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Friday, September 01, 2017

'This epidemic isn't going away'

Local agencies supporting those suffering from the opioid crisis used International Overdose Day on Thursday as an opportunity to bring attention to the issue.

The opioid crisis is no longer an issue just for large cities. The Kingston area, as well as some villages north of the city, have overdose numbers that are aso concerning.
For example, Overdose Day was marked in Sharbot Lake as well as Kingston.
On Thursday morning, the Kingston Community Health Centres'Street Health Centre held a news conference to mark the
occasion.

The event featured seven speakers from Kingston, Frontenac and Lennox and Addington Public Health, the Street Health Clinic, a local pharmacist, a representative from the Ontario Provincial Police and a Kingston mother of a victim of an overdose.
Approximately 15 people, along with local media, attended the conference.
The day is important for many reasons, said Rhonda Lovell, a public health nurse and MC of the conference.

"It aims to raise awareness of drug overdose and reduce the stigma of drug-related death and injuries." Silver balloons to mark those who have died from drug overdoses were set up around the conference room as well as outside the
centre on Barrack Street and around the downtown area. A much smaller number of purple balloons were also on display to signify people who have been saved from overdoses.

The day also sends a message, Lovell said. "The infinite value of each human being nullifies presumption, stigma, prejudice
towards people who use drugs or have died or sustained permanent injury from drug use."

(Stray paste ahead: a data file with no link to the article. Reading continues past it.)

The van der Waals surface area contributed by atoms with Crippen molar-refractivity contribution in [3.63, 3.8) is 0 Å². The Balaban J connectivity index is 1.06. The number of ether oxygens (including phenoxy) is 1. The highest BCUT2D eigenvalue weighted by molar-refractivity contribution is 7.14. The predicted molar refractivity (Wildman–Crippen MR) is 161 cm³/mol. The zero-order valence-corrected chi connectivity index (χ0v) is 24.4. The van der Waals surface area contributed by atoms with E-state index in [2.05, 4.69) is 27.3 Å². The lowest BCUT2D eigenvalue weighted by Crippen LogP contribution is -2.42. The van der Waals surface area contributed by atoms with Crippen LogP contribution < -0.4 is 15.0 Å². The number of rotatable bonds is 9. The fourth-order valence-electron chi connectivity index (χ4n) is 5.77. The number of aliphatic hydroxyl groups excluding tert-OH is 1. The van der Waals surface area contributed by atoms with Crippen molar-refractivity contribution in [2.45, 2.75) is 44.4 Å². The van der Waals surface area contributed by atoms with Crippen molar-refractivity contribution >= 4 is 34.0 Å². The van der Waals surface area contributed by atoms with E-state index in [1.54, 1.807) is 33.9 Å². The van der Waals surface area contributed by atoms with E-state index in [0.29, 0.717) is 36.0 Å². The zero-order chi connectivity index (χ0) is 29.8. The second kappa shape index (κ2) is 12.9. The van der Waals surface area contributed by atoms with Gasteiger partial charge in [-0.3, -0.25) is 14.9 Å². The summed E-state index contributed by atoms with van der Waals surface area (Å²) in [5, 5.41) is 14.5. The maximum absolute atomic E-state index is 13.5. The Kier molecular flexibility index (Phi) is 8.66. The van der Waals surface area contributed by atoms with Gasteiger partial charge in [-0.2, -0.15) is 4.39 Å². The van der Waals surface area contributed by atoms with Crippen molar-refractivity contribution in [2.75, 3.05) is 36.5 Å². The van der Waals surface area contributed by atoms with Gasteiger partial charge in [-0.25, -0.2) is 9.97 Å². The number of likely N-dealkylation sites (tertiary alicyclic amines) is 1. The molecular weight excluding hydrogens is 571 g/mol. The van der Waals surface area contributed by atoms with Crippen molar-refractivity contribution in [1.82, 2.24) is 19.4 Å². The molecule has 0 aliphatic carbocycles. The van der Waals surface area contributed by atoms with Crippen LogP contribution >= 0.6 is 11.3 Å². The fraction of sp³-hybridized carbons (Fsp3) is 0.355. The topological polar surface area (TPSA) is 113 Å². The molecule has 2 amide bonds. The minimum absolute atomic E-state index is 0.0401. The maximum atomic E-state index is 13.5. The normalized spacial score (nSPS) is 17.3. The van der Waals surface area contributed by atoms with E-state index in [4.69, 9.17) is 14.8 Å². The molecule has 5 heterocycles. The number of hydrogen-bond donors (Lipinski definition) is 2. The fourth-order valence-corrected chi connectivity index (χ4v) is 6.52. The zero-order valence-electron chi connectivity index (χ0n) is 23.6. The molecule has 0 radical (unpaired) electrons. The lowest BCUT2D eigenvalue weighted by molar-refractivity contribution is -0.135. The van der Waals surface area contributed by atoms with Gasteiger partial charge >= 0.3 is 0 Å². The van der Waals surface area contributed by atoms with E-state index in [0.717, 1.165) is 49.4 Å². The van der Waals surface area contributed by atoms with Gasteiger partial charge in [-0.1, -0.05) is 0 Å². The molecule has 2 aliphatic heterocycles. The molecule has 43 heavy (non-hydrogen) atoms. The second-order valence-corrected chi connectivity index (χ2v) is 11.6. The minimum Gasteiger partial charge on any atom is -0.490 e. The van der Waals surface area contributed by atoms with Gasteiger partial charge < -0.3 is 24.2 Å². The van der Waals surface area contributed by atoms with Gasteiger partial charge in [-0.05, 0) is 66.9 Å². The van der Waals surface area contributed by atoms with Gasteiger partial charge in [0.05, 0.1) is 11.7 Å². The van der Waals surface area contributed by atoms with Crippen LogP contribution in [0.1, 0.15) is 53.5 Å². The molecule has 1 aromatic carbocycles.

Lovell said it's a time to remember and honour the lives that have been lost in our communities.

The day also hit home for Sue Deuchars of Kingston, who lost her 24-year-old son, Devon, from a drug overdose in 2016. "His overdose was preventable," she said at the conference. "In my experience, the stigma and marginalization of people who use
substances is huge."

She said her son struggled with drug abuse for 12 years and said compassion should be the No. 1 support for people like her son. "It's really important for people to open their minds and their hearts and to lose the stigma surrounding addiction and to develop
compassion," Deuchars said.

"We can have naloxone as a tool, we can have safe injection sites, which are all wonderful and needed, but I feel [members of] the public who don't have personal experience with substance use or have loved ones I think it's really important for people to step out of their frames of reference," she said. "Addiction comes in many forms.
"This epidemic isn't going away anytime soon. It's a controversial issue, but I feel really strongly that this country needs to decriminalize, legalize and regulate all drugs."
She said that rather than incarcerate drug users, the government should use the money for treatment for addiction, for mental health for ongoing recovery programs and improving wait times for those who want and need help.